Invited Mini-Review: A fungal pathogen isolated from diseased leaves of large crabgrass (Digitaria sanguinalis) at three different geographic locations in China was identified as Curvularia eragrostidis. A series of biological assessments have been carried out to determine the potential of the fungus as a bioherbicide agent. The fungus is able to germinate and grow in a very wide range of temperature (10-40ºC) or pH (2-11) conditions, although 28°C and pH 6 were optimal. This implies a great versatility for infection of weeds under field conditions. Several phytotoxins have been identified from C. eragrostidis cultures. At least two of them, α,β-dehydrocurvularin and helminthosporin, are associated with the pathogenicity on crabgrass. The α,β-dehydrocurvularin impairs the PS-II reaction center and inhibits re-oxidation of the primary electron acceptor (QA) of photosynthesis. With slightly different modes of action, the helminthosporin affects the chloroplast function of large crabgrass leaves. Forty-one plant species belonging to 20 families were inoculated with C. eragrostidis to assess a potential host range. Many of these were important crop species commonly grown in China, including rice, corn, soybean, cotton, and peanut. The fungus caused no disease or any other negative impact on the crop species tested, while resulted in infection on several additional grass weeds including Chinese crabgrass and Chinese sprangletop. This reveals a potential broader spectrum of weed control. Formulation is urgently needed to make this bioherbicide agent perform consistently under field conditions.
Thomas M. Wolf, Gary Peng (Canada) Improving Spray Deposition on Vertical Structures: The Role of Nozzle Angle, Boom Height, Travel Speed, and Spray Quality (pp 67-72)
Original Research Paper: In order to be effective, bioherbicides need to be deposited on the most susceptible weed plant tissues. For bioherbicides that attack above-ground vegetation, vertically oriented vegetative structures such erect leaves, stems or petioles typically receive much lower dosages compared to horizontally-oriented targets. Experiments were conducted to study the effects of travel speed, nozzle configuration, boom height and spray quality on spray deposition on simulated vertically-oriented surfaces. Results showed that a combination of forward-angled nozzles, coarser sprays, lower boom height, and faster travel speed increased spray retention on these vertical targets by more than 100%. These results indicate that optimization of application parameters potentially contribute to better performance of those bioherbicides whose efficacy depends on sufficient spray deposition and infection on vertical surfaces of the target.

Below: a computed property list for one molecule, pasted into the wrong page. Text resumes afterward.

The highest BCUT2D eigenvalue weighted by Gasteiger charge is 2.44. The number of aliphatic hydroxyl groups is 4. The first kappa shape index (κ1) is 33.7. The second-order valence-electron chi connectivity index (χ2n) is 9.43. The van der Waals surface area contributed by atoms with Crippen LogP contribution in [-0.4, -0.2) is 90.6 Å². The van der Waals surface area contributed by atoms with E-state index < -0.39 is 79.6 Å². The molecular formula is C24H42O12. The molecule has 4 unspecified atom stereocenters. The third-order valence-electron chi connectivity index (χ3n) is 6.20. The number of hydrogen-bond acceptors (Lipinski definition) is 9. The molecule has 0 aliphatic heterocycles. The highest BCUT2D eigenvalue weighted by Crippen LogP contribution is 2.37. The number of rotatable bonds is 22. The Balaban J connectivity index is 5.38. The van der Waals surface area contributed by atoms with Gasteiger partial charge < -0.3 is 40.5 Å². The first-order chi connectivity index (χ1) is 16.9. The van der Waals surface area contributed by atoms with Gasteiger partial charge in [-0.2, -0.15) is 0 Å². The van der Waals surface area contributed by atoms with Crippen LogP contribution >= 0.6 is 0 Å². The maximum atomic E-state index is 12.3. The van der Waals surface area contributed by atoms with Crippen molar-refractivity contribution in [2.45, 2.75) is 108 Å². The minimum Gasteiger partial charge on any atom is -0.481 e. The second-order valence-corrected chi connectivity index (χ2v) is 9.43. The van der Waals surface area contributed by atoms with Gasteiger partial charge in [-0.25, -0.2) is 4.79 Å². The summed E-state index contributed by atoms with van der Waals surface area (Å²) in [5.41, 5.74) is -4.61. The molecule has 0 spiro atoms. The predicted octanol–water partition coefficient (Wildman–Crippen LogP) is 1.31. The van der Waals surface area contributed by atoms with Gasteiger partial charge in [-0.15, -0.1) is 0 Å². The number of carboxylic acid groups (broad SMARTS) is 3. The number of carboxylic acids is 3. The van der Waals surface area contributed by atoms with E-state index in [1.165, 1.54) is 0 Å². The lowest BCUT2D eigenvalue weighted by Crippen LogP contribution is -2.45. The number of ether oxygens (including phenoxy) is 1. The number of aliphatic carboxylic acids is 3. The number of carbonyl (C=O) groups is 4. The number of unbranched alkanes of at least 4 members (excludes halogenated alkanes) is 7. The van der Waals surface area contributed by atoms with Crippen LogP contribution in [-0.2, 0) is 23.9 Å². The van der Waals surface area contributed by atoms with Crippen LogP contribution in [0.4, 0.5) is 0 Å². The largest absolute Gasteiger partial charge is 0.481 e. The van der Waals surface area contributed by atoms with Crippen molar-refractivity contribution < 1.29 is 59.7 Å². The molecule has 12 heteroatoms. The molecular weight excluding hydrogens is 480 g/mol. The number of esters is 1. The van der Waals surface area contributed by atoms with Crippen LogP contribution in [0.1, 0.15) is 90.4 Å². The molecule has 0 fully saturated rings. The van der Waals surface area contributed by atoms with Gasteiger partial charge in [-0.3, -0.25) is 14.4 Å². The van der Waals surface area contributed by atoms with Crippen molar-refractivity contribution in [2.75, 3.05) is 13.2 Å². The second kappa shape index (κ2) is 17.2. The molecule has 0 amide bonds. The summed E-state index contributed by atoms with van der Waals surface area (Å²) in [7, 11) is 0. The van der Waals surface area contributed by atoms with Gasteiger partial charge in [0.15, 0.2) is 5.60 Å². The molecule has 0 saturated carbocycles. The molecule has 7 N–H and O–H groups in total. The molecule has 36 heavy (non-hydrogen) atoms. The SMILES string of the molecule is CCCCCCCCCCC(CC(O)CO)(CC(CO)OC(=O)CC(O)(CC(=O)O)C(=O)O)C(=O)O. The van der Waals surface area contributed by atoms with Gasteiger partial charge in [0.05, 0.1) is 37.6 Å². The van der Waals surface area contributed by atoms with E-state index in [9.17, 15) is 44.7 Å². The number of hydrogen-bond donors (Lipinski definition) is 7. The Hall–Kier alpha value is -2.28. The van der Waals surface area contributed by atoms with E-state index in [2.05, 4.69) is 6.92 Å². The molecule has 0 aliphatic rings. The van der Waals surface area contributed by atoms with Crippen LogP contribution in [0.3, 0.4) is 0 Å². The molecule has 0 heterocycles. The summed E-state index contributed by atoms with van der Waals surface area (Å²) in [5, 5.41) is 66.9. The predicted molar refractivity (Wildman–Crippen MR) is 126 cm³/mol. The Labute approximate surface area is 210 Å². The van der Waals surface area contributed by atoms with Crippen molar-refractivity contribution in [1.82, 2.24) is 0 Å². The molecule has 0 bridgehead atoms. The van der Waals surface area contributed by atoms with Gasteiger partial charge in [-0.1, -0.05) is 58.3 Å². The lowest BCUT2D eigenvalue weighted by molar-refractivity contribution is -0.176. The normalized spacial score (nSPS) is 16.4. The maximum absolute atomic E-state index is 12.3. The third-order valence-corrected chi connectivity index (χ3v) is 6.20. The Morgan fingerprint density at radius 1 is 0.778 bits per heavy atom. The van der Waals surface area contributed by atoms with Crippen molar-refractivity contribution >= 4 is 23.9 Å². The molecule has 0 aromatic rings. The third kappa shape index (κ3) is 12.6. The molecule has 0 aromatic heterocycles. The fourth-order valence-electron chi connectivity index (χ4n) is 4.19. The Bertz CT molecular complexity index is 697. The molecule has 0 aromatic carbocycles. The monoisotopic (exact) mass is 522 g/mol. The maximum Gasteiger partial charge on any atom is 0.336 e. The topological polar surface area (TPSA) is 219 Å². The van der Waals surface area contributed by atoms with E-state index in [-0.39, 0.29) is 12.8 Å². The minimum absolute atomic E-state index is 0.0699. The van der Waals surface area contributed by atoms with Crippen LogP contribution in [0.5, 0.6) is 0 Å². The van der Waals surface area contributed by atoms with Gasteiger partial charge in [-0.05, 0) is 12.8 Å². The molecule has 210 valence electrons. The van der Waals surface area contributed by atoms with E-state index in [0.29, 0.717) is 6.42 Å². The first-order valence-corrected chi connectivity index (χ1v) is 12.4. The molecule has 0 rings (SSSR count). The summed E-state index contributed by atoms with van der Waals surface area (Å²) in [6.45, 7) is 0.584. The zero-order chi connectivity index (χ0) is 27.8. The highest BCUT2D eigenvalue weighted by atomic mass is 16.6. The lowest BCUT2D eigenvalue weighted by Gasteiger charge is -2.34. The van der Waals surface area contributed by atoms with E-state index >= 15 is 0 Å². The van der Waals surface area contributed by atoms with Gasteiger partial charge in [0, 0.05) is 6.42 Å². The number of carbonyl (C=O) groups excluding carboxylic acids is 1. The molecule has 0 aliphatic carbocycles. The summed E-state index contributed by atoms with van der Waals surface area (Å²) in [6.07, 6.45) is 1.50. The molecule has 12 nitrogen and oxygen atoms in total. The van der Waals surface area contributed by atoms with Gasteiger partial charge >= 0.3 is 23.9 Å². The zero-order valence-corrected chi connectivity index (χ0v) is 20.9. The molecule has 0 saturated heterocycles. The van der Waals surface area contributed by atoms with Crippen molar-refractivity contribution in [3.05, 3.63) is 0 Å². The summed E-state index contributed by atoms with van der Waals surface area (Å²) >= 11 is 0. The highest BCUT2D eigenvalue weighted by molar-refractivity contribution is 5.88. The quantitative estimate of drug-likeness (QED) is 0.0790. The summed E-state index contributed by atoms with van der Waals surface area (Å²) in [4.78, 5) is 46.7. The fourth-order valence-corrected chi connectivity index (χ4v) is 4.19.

Karen L. Bailey (Canada), Stuart Falk (USA) Turning Research on Microbial Bioherbicides into Commercial Products ─ A Phoma Story (pp 73-79)
Original Research Paper: The literature cites many claims of potential new bioherbicides based on isolate screening and biological assessment. However, only 8.1% have achieved verifiable commercial success, 19.4% uncertain (i.e. registered but not commercialized), and 72.5% have been ineffective. To get more bioherbicides to the marketplace there must be a better partnership between business and science in order to strengthen the research supporting commercialization. This paper describes how a bioherbicide innovation chain (research model) has been merged with the stage and gate process (business model) to develop Phoma macrostoma for broadleaved weed control. Prior to industry involvement, research concentrated on discovery and proof-of-concept by characterizing the fungus, evaluating fermentation requirements, demonstrating efficacy and environmental safety, learning the mode of action, and studying the economics and market potential. The inclusion of industry to assist with technology assessment and product development brought new perspectives and defined key decision points that would either let the project proceed or stop it completely. Key issues were: economically feasible fermentation process; consistent and high efficacy; long shelf life stability; safety to mammals and the environment. Presently, P. macrostoma is in the latter stages of pre-commercialization completing the pilot scale manufacturing process and waiting for the regulatory decisions in anticipation of a product launch.
Russell K. Hynes, Susan M. Boyetchko (Canada) Improvements to the Pesta Formulation to Promote Survival and Dispersal of Pseudomonas fluorescens BRG100, Green Foxtail Bioherbicide (pp 80-87)